To begin ...

As the twentieth century fades out
the nineteenth begins
it is as if nothing happened
though those who lived it thought
that everything was happening
enough to name a world for & a time
to hold it in your hand
unlimited.......the last delusion
like the perfect mask of death

Friday, June 26, 2009

Reconfiguring Romanticism (30): Victor Hugo Translated by Charles Bernstein

Victor Hugo, Les Contemplations (1856)


Demain, dès l'aube, à l'heure où blanchit la campagne,
Je partirai. Vois-tu, je sais que tu m'attends.
J'irai par la forêt, j'irai par la montagne.
Je ne puis demeurer loin de toi plus longtemps.

Je marcherai les yeux fixés sur mes pensées,
Sans rien voir au dehors, sans entendre aucun bruit,
Seul, inconnu, le dos courbé, les mains croisées,
Triste, et le jour pour moi sera comme la nuit.

Je ne regarderai ni l'or du soir qui tombe,
Ni les voiles au loin descendant vers Harfleur,
Et quand j'arriverai, je mettrai sur ta tombe
Un bouquet de houx vert et de bruyère en fleur

3 septembre 1847.

Tomorrow, dawn, when the countryside’s almost white
I’ll depart. You see, I know you’re waiting for me.
I will go by the mountains, I’ll go by the woods.
I can’t be faraway from you any more.

I will be walking with my eyes fixed on my thoughts,
Without looking around, without hearing a sound,
Alone and unknown, with back bent, with my hands crossed,
Sad, and the day for me will be like the night.

Then I won’t look at the golden evening, so grave
Nor at the faraway sails veering toward Harfleur
And when I do get there, I will put on your grave
A green holly bouquet and flowering heather.

EDITOR’S NOTE. Bernstein’s translation of Hugo comes in the aftermath of a group reading at the Bowery Poets’ Theater in New York (March 29, 2009), to celebrate the publication of Poems for the Millennium, volume three, as a revisionary mapping of romantic & postromantic poetry. For this Bernstein had selected a striking range of nineteenth-century poems that he dedicated to the memory of his daugher Emma Bee Bernstein: Edward Lear’s limerick “The Old man of Whitehaven”; Baudelaire’s “Be Drunken” (in his own translation); excerpts from Whitman’s ferocious & stunning “Respondez!”; & three poems specifically marked “in memory”: Heine’s “Der Tod, das ist die kühle Nacht” (again in his own translation), the last two stanzas & envoi of Swinburne’s “The Ballad of Burdens,” & William Blake’s “The Sick Rose.”

What struck me then -- & I may even have blurted out something about it -- was the power of poetry as a language of crisis, the way it can sometimes function to channel what Wordsworth called "thoughts that do often lie too deep for tears." I was anyway swept away by Charles’s reading & the choice of poems for the occasion. My own version of language poetry (a term that thrilled me when he & others first introduced it) has always tried to keep things like that in mind, whatever else we do when we live in what I used to call "a state of poetry."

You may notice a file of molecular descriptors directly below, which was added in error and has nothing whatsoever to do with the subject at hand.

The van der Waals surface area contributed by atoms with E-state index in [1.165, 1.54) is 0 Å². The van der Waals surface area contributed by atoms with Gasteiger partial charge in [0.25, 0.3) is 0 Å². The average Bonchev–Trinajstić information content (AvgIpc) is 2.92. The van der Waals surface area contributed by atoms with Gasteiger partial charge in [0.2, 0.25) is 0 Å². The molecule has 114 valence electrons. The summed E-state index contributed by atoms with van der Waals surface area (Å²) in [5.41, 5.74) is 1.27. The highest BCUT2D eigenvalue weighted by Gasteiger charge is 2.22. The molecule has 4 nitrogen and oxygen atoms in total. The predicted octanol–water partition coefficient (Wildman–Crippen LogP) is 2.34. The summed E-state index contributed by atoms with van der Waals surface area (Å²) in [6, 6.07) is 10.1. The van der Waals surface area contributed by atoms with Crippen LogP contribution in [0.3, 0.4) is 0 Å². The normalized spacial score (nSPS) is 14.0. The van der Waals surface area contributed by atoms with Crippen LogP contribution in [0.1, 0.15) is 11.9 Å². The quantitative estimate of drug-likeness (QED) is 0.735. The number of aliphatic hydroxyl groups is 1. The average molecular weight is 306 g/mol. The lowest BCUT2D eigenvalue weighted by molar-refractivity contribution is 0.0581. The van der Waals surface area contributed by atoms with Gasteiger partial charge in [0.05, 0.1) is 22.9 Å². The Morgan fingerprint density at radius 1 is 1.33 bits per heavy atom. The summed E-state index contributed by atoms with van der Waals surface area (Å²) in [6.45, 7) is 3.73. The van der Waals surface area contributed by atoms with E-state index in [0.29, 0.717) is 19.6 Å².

Charles’s reading that evening followed an earlier one by Pierre Joris, in a part of which Pierre, before reading from Hugo’s “The Art of Being a Grandfather,” prefaced it by an accounting of his own ongoing struggle with schoolboy memories of Hugo in the classroom. In the wake of that, the following account from Bernstein of the event that led him to Hugo’s elegiac poem, not only “grim,” as Charles later described it, but incredibly gorgeous:

“After my reading at Cambridge University last month, a French student, who was in the audience, but whom I hadn't met, sent me a very touching email with the Hugo poem -- as if it was an extension of what I had read. As you say, poetry comes into its own in the darkest times (‘In darkness lost, the darkness of the grave’), at times of crisis in the sense of psychic breaks or shock, but not as light but as depth (and perhaps better to say depthlessness), which is one sense of the final line of ‘Intimations of Immortality’ that you quote (‘Thoughts that do often lie too deep for tears’).”

And further:

”I have been talking a lot to Norman Fischer about things related, but specifically how poems become sites for mourning -- not in fixed ritual repetitions (prescribed liturgy) but as mobile and specific areas for reflection and projection (‘A place of thought where we in waiting lie’), holding areas (to use a psychoanalytic term), ‘havens’ (asylum or sanctuary). Not words received for comfort but works actively discovered in the course of searching.

”Not to ‘get over’ (as a disease) but as a way of ‘living with’ (as a condition)

”At the BPC, I recited (with faulty memory) Lear's majestic limerick about the man from ‘Whitehaven,’ which I [inadvertently] called "Whitechapel" -- & I wondered why, as if in that poem was another:

There once was an Old Man of Whitechapel
Who forgot that Eve ate an apple
He went looking for heaven but found only a haven
So they tarred that Old Man of Whitechapel

A part of the March reading – by Bernstein & others – can be found on PennSound:

1 comment:

Anonymous said...

Thanks for sharing...
HD Access for just $10 a month to your FAVORITE Channels!